The projection is that by 2030 world energy consumption will have increased by 44%. . . . [and] between 2007 and 2030 a total of $26 trillion will be invested in the energy sector, making it the biggest business in the world. Earthtimes 

Over the past few years, media attention centered on the topic of energy development has been focused upon northern Norway. There have been intense debates around the topic of oil exploration in the seas surrounding the Lofoten and Vesterålen Islands.

An oil platform in Grane, Norway. Photo by Øyvind Hagen / Statoil.

In early 2011, faced with mounting opposition by local fishermen, environmentalists, scientists, and grassroots organizations such as Folkeaksjonen oljefritt Lofoten, Vesterålen og Senja (“people’s movement for an oil-free Lofoten, Vesterålen, and Senja”), the Norwegian government put a temporary hold on oil exploration immediately surrounding these islands. However, the government is allowing exploration just south of the islands, and many people in the academic and local communities in this region feel that in two years, when a new government is sworn in, the Lofotens will again be under close examination for possible drilling.

This drilling, if it happens, would be closer to the shoreline than drilling has been in any other region of Norway to date. It could potentially have a big impact on the fish there (this area is a prime spot for cod spawning, and the largest cod stock in the world can be found in the Lofotens), the world’s deepest cold-water coral reef found off the coast of Røst, and the abundant seabird colonies in the area, not to mention the tourism industry, an important source of economic revenue for the region.

The region is also being explored as a potential site for offshore wind farms. Offshore wind farms are a relatively new concept. The largest one to date can be found in the UK, the 100-turbine Thanet windfarm in the English Channel off the coast of Kent. The Thanet wind farm opened in November 2010. Of the top 25 largest wind farms in operation today, all but two are located in Europe.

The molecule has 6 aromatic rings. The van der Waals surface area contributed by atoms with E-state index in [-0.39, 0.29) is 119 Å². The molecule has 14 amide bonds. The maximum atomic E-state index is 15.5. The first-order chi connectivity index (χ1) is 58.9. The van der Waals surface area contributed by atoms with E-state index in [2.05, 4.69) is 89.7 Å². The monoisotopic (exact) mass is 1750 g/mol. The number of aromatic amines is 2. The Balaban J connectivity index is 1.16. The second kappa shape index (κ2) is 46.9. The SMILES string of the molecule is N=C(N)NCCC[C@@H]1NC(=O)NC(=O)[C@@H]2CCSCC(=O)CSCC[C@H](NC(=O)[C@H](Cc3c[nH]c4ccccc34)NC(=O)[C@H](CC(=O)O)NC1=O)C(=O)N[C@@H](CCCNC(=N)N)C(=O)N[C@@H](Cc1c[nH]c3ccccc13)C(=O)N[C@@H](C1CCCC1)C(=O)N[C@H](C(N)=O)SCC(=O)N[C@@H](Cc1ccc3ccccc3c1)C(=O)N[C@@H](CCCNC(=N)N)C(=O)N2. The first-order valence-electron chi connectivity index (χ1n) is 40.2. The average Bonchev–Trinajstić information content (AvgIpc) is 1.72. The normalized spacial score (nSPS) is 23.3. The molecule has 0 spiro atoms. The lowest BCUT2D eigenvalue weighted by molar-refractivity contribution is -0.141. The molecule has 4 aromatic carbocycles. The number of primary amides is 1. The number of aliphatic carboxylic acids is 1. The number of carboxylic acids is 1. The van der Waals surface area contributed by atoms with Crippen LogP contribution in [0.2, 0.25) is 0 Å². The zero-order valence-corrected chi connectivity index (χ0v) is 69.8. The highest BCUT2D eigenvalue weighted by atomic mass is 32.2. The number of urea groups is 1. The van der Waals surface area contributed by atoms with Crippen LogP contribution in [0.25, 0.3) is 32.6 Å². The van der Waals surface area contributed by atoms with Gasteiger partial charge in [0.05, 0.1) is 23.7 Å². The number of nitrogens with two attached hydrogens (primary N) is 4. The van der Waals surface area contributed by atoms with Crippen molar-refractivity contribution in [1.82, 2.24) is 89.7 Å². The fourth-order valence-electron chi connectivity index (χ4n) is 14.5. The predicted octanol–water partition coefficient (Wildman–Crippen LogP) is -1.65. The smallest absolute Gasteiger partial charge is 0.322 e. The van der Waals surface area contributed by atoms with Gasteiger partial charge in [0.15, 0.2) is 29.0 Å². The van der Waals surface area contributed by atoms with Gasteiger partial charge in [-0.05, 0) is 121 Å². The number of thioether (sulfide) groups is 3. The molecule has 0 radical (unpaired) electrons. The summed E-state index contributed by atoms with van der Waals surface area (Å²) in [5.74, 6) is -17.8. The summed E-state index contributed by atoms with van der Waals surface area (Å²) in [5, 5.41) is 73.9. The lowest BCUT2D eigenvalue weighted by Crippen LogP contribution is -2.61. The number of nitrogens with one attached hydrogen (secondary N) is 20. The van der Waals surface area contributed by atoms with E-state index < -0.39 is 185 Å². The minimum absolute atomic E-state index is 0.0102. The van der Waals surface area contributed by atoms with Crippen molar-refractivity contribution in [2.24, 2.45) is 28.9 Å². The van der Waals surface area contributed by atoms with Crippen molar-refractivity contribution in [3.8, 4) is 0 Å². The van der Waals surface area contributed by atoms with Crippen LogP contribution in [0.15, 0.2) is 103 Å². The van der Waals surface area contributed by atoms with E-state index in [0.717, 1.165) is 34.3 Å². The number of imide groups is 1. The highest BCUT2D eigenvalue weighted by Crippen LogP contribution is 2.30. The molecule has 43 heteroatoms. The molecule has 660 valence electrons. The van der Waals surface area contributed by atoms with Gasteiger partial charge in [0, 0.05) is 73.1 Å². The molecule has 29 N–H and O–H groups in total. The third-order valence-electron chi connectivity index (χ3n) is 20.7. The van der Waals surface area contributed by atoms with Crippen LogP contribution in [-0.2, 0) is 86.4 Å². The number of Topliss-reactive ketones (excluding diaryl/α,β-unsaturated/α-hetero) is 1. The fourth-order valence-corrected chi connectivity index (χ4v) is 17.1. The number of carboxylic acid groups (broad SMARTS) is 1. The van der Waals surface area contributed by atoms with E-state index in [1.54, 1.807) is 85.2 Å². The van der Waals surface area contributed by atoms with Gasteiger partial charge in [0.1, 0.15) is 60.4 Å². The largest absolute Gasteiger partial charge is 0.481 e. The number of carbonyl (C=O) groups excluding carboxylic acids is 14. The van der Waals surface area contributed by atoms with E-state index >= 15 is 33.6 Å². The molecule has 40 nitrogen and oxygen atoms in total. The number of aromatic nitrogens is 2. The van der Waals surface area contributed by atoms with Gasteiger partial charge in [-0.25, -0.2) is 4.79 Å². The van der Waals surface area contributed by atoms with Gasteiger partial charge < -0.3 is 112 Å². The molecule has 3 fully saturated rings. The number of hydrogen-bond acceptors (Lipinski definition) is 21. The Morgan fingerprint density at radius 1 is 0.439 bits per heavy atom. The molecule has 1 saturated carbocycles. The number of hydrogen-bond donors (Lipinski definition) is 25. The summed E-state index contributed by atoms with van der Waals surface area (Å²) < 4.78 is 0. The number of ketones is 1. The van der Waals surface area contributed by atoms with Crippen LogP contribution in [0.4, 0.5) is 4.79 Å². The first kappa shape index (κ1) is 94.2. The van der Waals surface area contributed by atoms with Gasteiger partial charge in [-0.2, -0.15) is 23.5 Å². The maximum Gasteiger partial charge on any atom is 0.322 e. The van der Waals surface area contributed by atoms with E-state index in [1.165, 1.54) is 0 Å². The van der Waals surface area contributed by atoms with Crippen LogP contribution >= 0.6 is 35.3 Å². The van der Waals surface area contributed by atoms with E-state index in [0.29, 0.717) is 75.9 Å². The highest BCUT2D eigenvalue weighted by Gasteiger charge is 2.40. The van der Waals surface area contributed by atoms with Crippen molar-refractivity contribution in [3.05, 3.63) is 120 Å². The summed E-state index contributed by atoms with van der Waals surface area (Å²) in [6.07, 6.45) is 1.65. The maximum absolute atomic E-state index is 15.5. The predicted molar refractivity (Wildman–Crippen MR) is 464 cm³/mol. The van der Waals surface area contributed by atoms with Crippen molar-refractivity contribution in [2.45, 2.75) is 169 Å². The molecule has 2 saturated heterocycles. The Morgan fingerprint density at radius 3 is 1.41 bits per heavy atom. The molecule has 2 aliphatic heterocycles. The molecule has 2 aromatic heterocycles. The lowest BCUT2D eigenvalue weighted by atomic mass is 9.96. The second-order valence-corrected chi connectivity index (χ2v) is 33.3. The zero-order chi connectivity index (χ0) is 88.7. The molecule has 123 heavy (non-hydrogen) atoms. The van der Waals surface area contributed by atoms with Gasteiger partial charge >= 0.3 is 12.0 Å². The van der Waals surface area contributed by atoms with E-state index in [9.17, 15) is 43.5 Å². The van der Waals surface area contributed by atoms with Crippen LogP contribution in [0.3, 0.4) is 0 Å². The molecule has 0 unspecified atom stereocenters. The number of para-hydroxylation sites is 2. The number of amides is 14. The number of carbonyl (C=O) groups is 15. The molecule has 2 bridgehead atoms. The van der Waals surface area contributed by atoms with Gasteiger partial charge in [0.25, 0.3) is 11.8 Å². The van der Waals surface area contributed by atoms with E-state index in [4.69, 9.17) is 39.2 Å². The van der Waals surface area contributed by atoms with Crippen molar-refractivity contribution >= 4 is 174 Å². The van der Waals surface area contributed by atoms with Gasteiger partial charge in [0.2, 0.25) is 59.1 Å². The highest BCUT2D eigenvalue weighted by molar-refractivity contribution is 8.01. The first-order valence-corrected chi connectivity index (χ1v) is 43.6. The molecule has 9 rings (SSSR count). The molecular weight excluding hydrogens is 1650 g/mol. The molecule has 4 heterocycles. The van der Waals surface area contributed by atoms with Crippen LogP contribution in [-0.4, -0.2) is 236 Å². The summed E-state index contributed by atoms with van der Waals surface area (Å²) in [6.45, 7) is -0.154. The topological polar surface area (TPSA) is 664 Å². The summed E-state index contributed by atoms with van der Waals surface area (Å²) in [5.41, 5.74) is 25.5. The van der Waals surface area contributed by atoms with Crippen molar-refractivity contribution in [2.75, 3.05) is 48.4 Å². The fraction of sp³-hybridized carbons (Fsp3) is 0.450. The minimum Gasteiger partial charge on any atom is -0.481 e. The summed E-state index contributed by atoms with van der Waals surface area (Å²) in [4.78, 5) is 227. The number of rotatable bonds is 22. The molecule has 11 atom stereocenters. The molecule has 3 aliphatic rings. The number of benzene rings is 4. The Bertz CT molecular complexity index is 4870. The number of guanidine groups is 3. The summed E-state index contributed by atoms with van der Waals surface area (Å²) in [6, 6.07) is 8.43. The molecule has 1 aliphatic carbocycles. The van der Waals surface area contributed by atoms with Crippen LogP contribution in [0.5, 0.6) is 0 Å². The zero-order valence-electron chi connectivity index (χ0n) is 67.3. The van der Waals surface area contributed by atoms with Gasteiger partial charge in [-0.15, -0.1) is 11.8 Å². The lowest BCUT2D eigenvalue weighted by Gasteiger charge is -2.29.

The Hywind was the world's first deep-water floating wind turbine, and is only one of two of its kind found in the world to date. Photo by Trude Refsahl / Statoil.

Floating wind turbines are another new technology being pioneered in Norway. As of 2009, there were only two operational floating wind turbines in use worldwide to farm wind energy over deep water. The world’s first operational deep-water floating wind turbine was the Hywind, in the North Sea southwest of Karmøy, a Norwegian island off the coast between Bergen and Stavanger. You can view videos and animations of this turbine and read more about it at www.statoil.com.

Another alternative energy form that is being explored in the Lofoten area is the use of tidal currents for power generation. There is one floating tidal power plant already in existence in Gimsøystraumen in the Lofotens. The Morild II was opened in 2010 and is undergoing a two-year trial period for testing and verification of the technology.

The Earthducation team will be talking with the founders of SALT — an environmental research and consultancy group in the Lofotens focused on the sustainability of marine resources — about all these forms of energy, and what benefits and controversies each brings with it.

Please visit our Resources page under the For Teachers menu to link to resources where you can learn more about different types of renewable and nonrenewable energy in use and in development around the world.